As a mother, my intuition was very strong. I could not shake the feeling even when professionally trained therapists could not find a diagnosis in the DSM book, that there was something wrong ,however I began to doubt myself. It takes a lot of tenacity to stay on this journey, but her behavior was proof of a problem.
Several days before my daughter took her life, I went to the Adolescent Psychologist, that Erin had just started seeing. I told them that I had an overwhelming sense that something was going to happen and we had to do something. I was adamant & extremely worried. The receptionist said that there was nothing we could do. We had no evidence that would support Baker acting her (she wasn’t on drugs) & they would just release her, but I could not shake this feeling. I had nowhere else to turn and my former husband refused to communicate, so I waited it out on pins & needles. I had exhausted all means that I knew of at the time and I just turned to prayer. This was between 1996 – 2002 and there were not that many resources available that I could find and this subject was pretty taboo.
Then, the worst thing that can happen to a parent happened to me:
My daughter, Erin took her life. I remember getting a call to come to my ex’s home right away. He never called or communicated, so I knew something was very wrong. Erin had hung herself in her dad’s home while he was home. She had been acting out that night & wanted to meet her friends, but was not on drugs or cutting or anything we know of. Her dad told her something that she didn’t like and she went into the garage, found string and sat in her room braiding string to hang herself. To this day, that just amazes me that she spent all that time braiding string to be strong enough & that he was home.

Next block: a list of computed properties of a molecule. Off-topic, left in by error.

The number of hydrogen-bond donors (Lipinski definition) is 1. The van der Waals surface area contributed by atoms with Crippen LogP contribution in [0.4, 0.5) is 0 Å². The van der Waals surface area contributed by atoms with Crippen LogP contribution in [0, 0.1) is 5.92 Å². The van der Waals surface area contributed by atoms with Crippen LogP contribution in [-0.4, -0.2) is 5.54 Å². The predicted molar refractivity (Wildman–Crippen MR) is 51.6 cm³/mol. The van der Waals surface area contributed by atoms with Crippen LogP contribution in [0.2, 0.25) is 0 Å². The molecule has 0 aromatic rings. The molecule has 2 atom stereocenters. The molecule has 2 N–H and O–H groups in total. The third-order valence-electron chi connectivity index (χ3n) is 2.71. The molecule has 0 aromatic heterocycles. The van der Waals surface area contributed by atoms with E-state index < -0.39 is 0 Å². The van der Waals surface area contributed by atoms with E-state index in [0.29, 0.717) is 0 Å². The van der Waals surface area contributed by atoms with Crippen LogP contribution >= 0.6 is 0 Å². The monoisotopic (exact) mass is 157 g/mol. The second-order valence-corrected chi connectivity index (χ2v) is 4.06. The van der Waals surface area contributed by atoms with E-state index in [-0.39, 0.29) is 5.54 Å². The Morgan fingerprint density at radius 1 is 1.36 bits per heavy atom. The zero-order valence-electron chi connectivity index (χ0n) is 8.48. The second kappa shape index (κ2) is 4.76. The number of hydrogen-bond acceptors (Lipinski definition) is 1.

Here are some lessons that I know now from my circumstances, however, each story is unique:
Lesson # 1 – Trust your gut & heart no matter what someone says. I could do that now, but I didn’t trust enough then. Even professionals are wrong. Seek out the support team that you feel is the best you can find and trust them. Suicide is unpredictable & oftentimes there are no warning signs. In fact, the victim often is happier and throws us off prior to because they make up their mind & feel relief. I know that was what Erin did and I hear it over & over again. We thought she had turned a corner and was settling down.
Lesson # 2 – Put the oxygen mask on & take care of yourself (this is easier said then done, I know, but being aware that you are helping your child when you do this makes it easier, even with sleepless nights) Eat healthy, mind your thoughts, exercise and meditate. When I practiced this, it was easier to cope.